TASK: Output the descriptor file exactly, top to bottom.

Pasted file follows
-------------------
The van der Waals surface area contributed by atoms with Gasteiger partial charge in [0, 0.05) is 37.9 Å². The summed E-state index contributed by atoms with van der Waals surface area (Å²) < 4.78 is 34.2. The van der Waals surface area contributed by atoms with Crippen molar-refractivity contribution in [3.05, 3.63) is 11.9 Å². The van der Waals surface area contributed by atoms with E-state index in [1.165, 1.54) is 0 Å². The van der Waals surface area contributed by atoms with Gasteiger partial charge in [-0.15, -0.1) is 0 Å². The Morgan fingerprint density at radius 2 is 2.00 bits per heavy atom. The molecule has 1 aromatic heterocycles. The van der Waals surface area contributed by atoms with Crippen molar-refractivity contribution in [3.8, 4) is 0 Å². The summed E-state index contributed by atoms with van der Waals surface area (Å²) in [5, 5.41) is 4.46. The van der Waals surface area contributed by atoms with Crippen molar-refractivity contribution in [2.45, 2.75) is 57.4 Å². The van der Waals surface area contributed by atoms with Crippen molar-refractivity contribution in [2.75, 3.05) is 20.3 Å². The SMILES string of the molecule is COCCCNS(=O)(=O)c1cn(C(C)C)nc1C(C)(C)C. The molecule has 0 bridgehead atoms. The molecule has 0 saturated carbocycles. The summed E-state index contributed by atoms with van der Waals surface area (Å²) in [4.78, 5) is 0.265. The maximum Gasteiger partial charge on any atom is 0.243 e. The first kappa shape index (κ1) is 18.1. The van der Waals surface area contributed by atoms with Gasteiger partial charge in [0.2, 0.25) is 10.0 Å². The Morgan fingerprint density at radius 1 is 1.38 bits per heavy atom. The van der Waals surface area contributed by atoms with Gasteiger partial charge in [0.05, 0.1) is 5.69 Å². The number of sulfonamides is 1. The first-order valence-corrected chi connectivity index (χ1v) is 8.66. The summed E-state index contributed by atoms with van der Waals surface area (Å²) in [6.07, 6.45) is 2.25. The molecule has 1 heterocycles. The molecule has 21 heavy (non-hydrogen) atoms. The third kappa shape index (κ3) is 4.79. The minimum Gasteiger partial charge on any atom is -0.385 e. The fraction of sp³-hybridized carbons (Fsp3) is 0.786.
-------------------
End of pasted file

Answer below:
The van der Waals surface area contributed by atoms with Gasteiger partial charge in [0, 0.05) is 37.9 Å². The summed E-state index contributed by atoms with van der Waals surface area (Å²) < 4.78 is 34.2. The van der Waals surface area contributed by atoms with Crippen molar-refractivity contribution in [3.05, 3.63) is 11.9 Å². The van der Waals surface area contributed by atoms with E-state index in [1.165, 1.54) is 0 Å². The van der Waals surface area contributed by atoms with Gasteiger partial charge in [-0.15, -0.1) is 0 Å². The Morgan fingerprint density at radius 2 is 2.00 bits per heavy atom. The molecule has 1 aromatic heterocycles. The van der Waals surface area contributed by atoms with Crippen molar-refractivity contribution in [3.8, 4) is 0 Å². The summed E-state index contributed by atoms with van der Waals surface area (Å²) in [5, 5.41) is 4.46. The van der Waals surface area contributed by atoms with Crippen molar-refractivity contribution in [2.45, 2.75) is 57.4 Å². The van der Waals surface area contributed by atoms with Crippen molar-refractivity contribution in [2.75, 3.05) is 20.3 Å². The SMILES string of the molecule is COCCCNS(=O)(=O)c1cn(C(C)C)nc1C(C)(C)C. The molecule has 0 bridgehead atoms. The molecule has 0 saturated carbocycles. The summed E-state index contributed by atoms with van der Waals surface area (Å²) in [4.78, 5) is 0.265. The maximum Gasteiger partial charge on any atom is 0.243 e. The first kappa shape index (κ1) is 18.1. The van der Waals surface area contributed by atoms with Gasteiger partial charge in [0.2, 0.25) is 10.0 Å². The Morgan fingerprint density at radius 1 is 1.38 bits per heavy atom. The van der Waals surface area contributed by atoms with Gasteiger partial charge in [0.05, 0.1) is 5.69 Å². The number of sulfonamides is 1. The first-order valence-corrected chi connectivity index (χ1v) is 8.66. The summed E-state index contributed by atoms with van der Waals surface area (Å²) in [6.07, 6.45) is 2.25. The molecule has 1 heterocycles. The molecule has 21 heavy (non-hydrogen) atoms. The third kappa shape index (κ3) is 4.79. The minimum Gasteiger partial charge on any atom is -0.385 e. The fraction of sp³-hybridized carbons (Fsp3) is 0.786.